Bhutan position improved by three positions in corruption perception index
Transparency International ( TI) released its corruption perception index for 2015 on 27th January 2016. According to the report “The Corruption Perception Index ranks countries and territories based on how corrupt their public sector is perceived to be. A country or territory’s score indicates the perceived level of public sector corruption on a scale of 0-100, where 0 means that a country is perceived as highly corrupt and 100 means it is perceived as very clean. A country’s rank indicates its position relative to the other countries and territories included in the index”.
The agency has made some important changes based on rigorous review process to the methodology in 2012. The method used to aggregate different data sources has been simplified and also includes just one year’s data from each data source. From 2012 onwards, year to year comparisons of score is possible with this change.
The press release encourages collective citizenry action against corruption - “corruption can be beaten if we work together. To stamp out the abuse of power, bribery and shed light on secret deals, citizens must together tell their governments they have had enough.” According to the report “reversing corruption is clearly not solely down to governments, but they’re the ones with the largest role and the power to create enabling environments for others.” Further, the report highlights collective citizenry action “governments need to ensure real and systemic reform in creating better regional cooperation between law enforcement to stop the corrupt hiding in different jurisdictions. Citizens, meanwhile, should continue their calls for change.”
Transparency International has ranked 168 countries and territories. Denmark has ranked with a score of 91, Finland with a score of 90 and Sweden with a score of 89 as the least corrupt countries. Somalia and North Korea with a score of 8 each are ranked as the most corrupt countries.
Bhutan is ranked 27th with a score of 65. In comparison to 2014, Bhutan’s position has increased by three places while sustaining its score of 65. Since Bhutan was included by the Transparency International in corruption index rankings in 2006, its rank and score have improved over the years. Comparing with global and Asia Pacific Region’s average score of 43 each, Bhutan’s score of 65 is significantly higher, exhibiting better control of corruption in Bhutan. It is worthwhile to note that Bhutan has sustained the score of 65 – close to European Union and Western Europe average score of 67, which is more than 60 threshold as score is more important than rank. Sixty-seven percent of the countries scored above 50 points out of 100.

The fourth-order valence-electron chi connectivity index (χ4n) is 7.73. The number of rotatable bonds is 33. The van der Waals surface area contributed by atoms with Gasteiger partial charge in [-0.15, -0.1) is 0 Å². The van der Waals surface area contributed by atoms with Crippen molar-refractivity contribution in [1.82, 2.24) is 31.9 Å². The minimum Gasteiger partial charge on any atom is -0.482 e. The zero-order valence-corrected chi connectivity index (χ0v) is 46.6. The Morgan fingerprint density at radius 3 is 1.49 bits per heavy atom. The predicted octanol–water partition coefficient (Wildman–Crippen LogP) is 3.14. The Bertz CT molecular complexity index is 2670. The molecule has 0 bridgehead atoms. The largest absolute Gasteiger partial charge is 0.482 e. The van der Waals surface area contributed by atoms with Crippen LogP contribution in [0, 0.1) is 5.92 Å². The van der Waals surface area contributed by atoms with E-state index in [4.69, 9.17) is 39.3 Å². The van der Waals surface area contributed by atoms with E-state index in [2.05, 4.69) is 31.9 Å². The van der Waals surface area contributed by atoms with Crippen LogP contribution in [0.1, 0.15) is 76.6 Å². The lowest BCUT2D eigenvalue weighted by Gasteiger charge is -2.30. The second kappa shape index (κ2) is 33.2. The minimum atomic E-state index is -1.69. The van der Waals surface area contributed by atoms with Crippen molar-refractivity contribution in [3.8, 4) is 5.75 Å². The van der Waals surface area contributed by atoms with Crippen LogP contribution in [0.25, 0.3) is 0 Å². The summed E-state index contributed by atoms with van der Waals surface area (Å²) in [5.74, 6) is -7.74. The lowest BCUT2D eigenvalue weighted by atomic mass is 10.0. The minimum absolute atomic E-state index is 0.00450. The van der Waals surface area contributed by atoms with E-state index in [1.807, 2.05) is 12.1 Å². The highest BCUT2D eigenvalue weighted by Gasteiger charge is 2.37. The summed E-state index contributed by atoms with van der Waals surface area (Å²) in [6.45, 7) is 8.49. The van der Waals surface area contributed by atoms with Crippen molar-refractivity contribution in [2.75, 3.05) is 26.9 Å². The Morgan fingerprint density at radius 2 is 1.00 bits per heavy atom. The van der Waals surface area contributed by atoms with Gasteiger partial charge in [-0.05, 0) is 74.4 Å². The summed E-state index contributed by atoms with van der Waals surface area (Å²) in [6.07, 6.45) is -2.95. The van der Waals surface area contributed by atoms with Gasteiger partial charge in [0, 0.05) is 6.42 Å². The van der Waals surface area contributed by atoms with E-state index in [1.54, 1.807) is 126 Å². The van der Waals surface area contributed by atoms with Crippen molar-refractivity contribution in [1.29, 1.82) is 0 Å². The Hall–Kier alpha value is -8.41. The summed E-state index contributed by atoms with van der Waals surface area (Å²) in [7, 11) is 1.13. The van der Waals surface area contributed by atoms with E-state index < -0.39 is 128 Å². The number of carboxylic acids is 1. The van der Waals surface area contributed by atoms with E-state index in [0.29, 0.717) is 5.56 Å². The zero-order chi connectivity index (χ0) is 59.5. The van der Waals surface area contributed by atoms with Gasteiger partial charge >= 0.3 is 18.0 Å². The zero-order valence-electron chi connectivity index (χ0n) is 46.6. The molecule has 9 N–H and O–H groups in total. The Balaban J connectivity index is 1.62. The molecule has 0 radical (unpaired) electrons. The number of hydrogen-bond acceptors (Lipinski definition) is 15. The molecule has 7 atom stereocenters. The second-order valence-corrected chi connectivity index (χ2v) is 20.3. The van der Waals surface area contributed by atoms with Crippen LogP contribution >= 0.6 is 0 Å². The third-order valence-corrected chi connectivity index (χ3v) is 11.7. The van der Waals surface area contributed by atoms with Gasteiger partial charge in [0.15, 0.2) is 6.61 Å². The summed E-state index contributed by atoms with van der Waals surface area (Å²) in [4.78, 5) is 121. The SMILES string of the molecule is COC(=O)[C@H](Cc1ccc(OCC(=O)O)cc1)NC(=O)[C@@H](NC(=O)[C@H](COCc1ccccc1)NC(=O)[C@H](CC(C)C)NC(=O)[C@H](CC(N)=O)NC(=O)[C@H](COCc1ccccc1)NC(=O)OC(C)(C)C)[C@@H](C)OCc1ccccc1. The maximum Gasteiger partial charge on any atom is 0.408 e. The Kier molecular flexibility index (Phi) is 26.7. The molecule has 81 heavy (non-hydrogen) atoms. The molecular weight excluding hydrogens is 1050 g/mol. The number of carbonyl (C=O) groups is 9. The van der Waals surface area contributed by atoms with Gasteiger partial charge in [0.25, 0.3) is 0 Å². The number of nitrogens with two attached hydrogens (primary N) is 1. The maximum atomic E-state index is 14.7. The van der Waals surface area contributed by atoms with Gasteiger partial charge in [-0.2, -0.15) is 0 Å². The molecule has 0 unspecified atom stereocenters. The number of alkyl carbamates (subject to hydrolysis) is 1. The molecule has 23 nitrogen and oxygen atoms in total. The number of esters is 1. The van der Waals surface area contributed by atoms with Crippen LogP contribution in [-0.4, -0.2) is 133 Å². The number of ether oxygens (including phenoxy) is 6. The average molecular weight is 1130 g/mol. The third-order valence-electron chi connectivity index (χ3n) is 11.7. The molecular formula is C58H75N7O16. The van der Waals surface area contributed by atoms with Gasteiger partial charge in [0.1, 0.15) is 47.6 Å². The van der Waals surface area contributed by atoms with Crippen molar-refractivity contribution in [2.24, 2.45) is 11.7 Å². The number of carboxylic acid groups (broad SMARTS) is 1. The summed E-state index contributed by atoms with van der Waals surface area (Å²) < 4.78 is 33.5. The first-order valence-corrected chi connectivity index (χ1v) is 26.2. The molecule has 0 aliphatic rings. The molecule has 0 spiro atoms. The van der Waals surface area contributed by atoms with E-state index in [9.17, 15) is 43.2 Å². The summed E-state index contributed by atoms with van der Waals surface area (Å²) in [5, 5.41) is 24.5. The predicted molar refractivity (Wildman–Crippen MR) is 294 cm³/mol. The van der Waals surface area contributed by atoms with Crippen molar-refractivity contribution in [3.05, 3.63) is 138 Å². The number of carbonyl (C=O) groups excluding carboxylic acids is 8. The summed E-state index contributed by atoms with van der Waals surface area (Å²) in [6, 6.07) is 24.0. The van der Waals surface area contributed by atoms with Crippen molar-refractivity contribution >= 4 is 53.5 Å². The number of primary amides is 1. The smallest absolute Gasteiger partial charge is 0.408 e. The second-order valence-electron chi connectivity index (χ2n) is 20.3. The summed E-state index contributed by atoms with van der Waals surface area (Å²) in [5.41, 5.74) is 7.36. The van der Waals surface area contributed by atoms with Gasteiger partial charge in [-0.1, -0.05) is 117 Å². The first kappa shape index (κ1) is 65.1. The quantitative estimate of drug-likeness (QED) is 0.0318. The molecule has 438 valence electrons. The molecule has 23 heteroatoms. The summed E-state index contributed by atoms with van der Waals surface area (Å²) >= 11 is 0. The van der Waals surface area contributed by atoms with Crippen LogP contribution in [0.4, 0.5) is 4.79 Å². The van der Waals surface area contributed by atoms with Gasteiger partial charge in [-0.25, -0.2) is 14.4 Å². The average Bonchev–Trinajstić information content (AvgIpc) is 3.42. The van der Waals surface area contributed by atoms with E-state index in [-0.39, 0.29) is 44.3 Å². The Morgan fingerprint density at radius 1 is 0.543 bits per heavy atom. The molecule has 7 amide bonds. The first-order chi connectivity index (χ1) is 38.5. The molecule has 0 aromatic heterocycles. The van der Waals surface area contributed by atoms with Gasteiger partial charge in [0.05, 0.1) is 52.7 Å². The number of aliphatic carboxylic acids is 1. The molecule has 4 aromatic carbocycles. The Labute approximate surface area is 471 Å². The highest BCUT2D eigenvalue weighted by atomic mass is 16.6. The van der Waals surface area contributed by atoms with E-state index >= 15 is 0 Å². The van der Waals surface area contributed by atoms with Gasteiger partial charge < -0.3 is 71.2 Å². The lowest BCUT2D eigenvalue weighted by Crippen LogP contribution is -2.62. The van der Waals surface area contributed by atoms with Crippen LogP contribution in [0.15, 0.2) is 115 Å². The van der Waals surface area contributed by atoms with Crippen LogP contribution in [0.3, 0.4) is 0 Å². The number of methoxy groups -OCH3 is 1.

In terms of ranking, Bhutan has moved from 32nd position in 2006 with a sharp drop to 49th position in 2010 to 27th in 2015. The 26 countries placed above Bhutan fall within the “high income” and developed countries. However, Bhutan with GNI per capita US $ 2,370 is ranked above other “high income” countries such as Botswana with GNI per capita US $ 7,240, Portugal with GNI per capita US $ 21,360 and Poland with GNI per capita US $ 13,690. Against this backdrop, Bhutan being a “lower middle income” country stands out as an outlier in the fight against corruption.
In the Asia Pacific Region, Bhutan’s rank has sustained its 6th position from 2012 onwards. The Region has countries that are in the top 20 in combating corruption like New Zealand, Singapore, Australia and Hong Kong.
Transparency International normally uses data from a variety of independent and reputable institutions to determine the score and rank of a country. Out of 13 sources, for Bhutan, TI has used Bertelsmann Foundation’s Transformation Index, World Bank’s Country Performance and Institutional Assessment, World Economic Forum’s Executive Opinion Survey and Global Insight’s Country Risk Ratings as the sources for its CPI. In addition, TI uses business people opinion surveys and assessment (scores) provided by country experts or analysts. The data from these different sources are processed using statistical tools and transformations to arrive at the score and rank.
The Anti Corruption Commission believes that the corruption perception index for 2015 ranking for Bhutan is a continued improvement. Among others, Bhutan’s constant improvement may be largely attributed to political commitment to fight corruption. In particular, the Parliament’s ratification of United Nations Convention against Corruption, the first piloting of TI – Anti-Corruption Agency Strengthening Initiative: Assessment of Bhutan ACC in 2015 and a functional Bhutan Transparency Initiative in place are few manifestations of such commitment. The ACC has remains committed to at least maintain Bhutan’s score through proactive institutionalization of ethics and integrity measures in public, private and civil society sectors based on the government’s National Integrity and Anti-Corruption Strategy 2014 - 2018.
Minister of Economic Affairs, Lyonpo Norbu Wangchuk met with the Austrian Resident Coordinator last Friday to discuss areas of mutual interest. Among the several matters of cooperation, Lyonpo requested the Austrian Coordinator to consider Austrian Government’s support in the construction of a 30MW solar farm project at Shingkhar in Bumthang. Lyonpo said that the project would need to raise 75 million US$. Austria has been a main development partner in the energy sector in Bhutan.